The J.A. and Kathryn Albertson Foundation has given away about $30 million a year in Idaho since the 1990s. Most of that money has gone to projects involving Idaho’s public schools. But foundation Executive Director Roger Quarles says the board and staff are frustrated with how that's worked out, and are changing the way they give.
“Since 1997 we’ve invested almost $700 million in K-12 and higher ed,” Quarles says. “And to me, it looks the same as it did 17 years ago. School basically looks the same, feels the same as it did a hundred years ago in Idaho.”
For years, the Albertson Foundation has sought out what it considers innovative learning ideas. It’s funded teacher training programs, early childhood learning initiatives, and data collection and management systems to name a few. The foundation has also focused giving on education technology projects and charter schools.
Some grants have been for statewide initiatives, but others have gone to small groups of teachers who wanted to try a new way to teach, or use a new technology. The goal of these grants was ambitious. Quarles says the foundation wanted to change Idaho’s education system, to make it more innovative. The idea was that the most effective strategies would be adopted statewide.
“The investments have been made. There’s been good work done in the field,” Quarles says. “But frankly when the resources dry up, the initiatives go away. It is extremely frustrating when you have exceptional lifelong educators, truly committed to improving the profession, that we have provided resources for, that can’t get [their innovations] adopted in a school and or a district and or statewide. You have to look at that and go ‘fundamentally there’s some problems within that system.’”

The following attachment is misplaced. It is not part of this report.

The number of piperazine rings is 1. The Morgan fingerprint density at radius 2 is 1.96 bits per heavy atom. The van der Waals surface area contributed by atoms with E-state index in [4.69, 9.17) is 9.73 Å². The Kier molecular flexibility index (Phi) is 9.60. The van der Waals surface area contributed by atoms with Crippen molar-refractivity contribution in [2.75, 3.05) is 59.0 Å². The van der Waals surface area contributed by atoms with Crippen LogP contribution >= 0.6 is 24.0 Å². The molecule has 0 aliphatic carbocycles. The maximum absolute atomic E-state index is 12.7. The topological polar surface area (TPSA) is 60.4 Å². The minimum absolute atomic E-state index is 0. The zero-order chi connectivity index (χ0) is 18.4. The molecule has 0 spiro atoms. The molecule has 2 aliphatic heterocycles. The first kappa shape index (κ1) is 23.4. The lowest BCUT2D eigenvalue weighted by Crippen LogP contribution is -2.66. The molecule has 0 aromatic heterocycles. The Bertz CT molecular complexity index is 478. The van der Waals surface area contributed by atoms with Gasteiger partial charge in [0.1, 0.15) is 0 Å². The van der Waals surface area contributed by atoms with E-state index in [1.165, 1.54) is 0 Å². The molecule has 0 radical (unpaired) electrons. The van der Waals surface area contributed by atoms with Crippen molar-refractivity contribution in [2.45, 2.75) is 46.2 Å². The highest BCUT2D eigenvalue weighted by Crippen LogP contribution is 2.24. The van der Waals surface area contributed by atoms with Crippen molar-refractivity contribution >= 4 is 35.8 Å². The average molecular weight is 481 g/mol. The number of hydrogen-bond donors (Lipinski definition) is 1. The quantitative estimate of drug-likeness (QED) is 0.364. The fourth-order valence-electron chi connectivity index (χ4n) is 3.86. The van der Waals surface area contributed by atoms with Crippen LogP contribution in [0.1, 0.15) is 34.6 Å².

Quarles thinks those fundamental problems within Idaho’s school system keep new ideas from taking root. He also assigns some blame to the state, which he says has not adequately funded schools so they can change.
The foundation will continue to give to charter schools and fund some of the projects it already has going. But it won’t give many new grants for in-school projects now. Quarles says the foundation is still focused on education, but he says learning can happen outside schools.
“Rather than try to transform an entire system, we feel we can go directly to the consumer.” Quarles says.
He says most of the money the foundation gives for learning innovation in the future will go to organizations like YMCA’s, Boys and Girls Clubs and libraries. And there will also be less money, even for those.
Quarles says his organization has always put money into what he calls three ‘buckets.’ Most of the money went into the bucket labeled ‘learning innovation.’ Now, all three will get about the same amount. The other buckets represent community investments like food banks and parks, and education awareness, like the online news outlet - Idaho Education News.
“We can be the voice of honest, transparent conversations, to help the public have access to accurate information, and then have their voice contributed to improving Idaho,” Quarles says. “Not just education but Idaho in general.”
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